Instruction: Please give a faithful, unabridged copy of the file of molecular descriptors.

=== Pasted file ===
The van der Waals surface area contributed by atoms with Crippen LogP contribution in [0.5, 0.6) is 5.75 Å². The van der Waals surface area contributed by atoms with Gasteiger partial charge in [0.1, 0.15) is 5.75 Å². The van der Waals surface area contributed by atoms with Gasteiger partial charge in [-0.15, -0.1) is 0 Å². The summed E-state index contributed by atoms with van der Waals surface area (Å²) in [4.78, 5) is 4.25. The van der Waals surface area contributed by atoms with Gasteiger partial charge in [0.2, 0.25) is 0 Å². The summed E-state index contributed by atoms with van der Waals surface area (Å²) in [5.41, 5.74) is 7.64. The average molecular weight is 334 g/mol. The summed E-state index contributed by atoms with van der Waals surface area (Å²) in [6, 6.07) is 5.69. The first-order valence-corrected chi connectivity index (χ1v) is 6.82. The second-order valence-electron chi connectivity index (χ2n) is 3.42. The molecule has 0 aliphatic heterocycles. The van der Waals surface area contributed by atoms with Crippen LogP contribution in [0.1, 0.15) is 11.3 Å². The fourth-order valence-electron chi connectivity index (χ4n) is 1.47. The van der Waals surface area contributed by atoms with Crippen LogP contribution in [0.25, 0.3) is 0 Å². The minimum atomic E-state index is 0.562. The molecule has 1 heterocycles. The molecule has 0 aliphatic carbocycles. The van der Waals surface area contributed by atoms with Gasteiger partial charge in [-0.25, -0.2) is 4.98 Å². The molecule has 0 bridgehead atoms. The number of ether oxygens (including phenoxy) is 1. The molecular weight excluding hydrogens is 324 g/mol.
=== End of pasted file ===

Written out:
The van der Waals surface area contributed by atoms with Crippen LogP contribution in [0.5, 0.6) is 5.75 Å². The van der Waals surface area contributed by atoms with Gasteiger partial charge in [0.1, 0.15) is 5.75 Å². The van der Waals surface area contributed by atoms with Gasteiger partial charge in [-0.15, -0.1) is 0 Å². The summed E-state index contributed by atoms with van der Waals surface area (Å²) in [4.78, 5) is 4.25. The van der Waals surface area contributed by atoms with Gasteiger partial charge in [0.2, 0.25) is 0 Å². The summed E-state index contributed by atoms with van der Waals surface area (Å²) in [5.41, 5.74) is 7.64. The average molecular weight is 334 g/mol. The summed E-state index contributed by atoms with van der Waals surface area (Å²) in [6, 6.07) is 5.69. The first-order valence-corrected chi connectivity index (χ1v) is 6.82. The second-order valence-electron chi connectivity index (χ2n) is 3.42. The molecule has 0 aliphatic heterocycles. The van der Waals surface area contributed by atoms with Crippen LogP contribution in [0.1, 0.15) is 11.3 Å². The fourth-order valence-electron chi connectivity index (χ4n) is 1.47. The van der Waals surface area contributed by atoms with Crippen LogP contribution in [0.25, 0.3) is 0 Å². The minimum atomic E-state index is 0.562. The molecule has 1 heterocycles. The molecule has 0 aliphatic carbocycles. The van der Waals surface area contributed by atoms with Gasteiger partial charge in [-0.25, -0.2) is 4.98 Å². The molecule has 0 bridgehead atoms. The number of ether oxygens (including phenoxy) is 1. The molecular weight excluding hydrogens is 324 g/mol.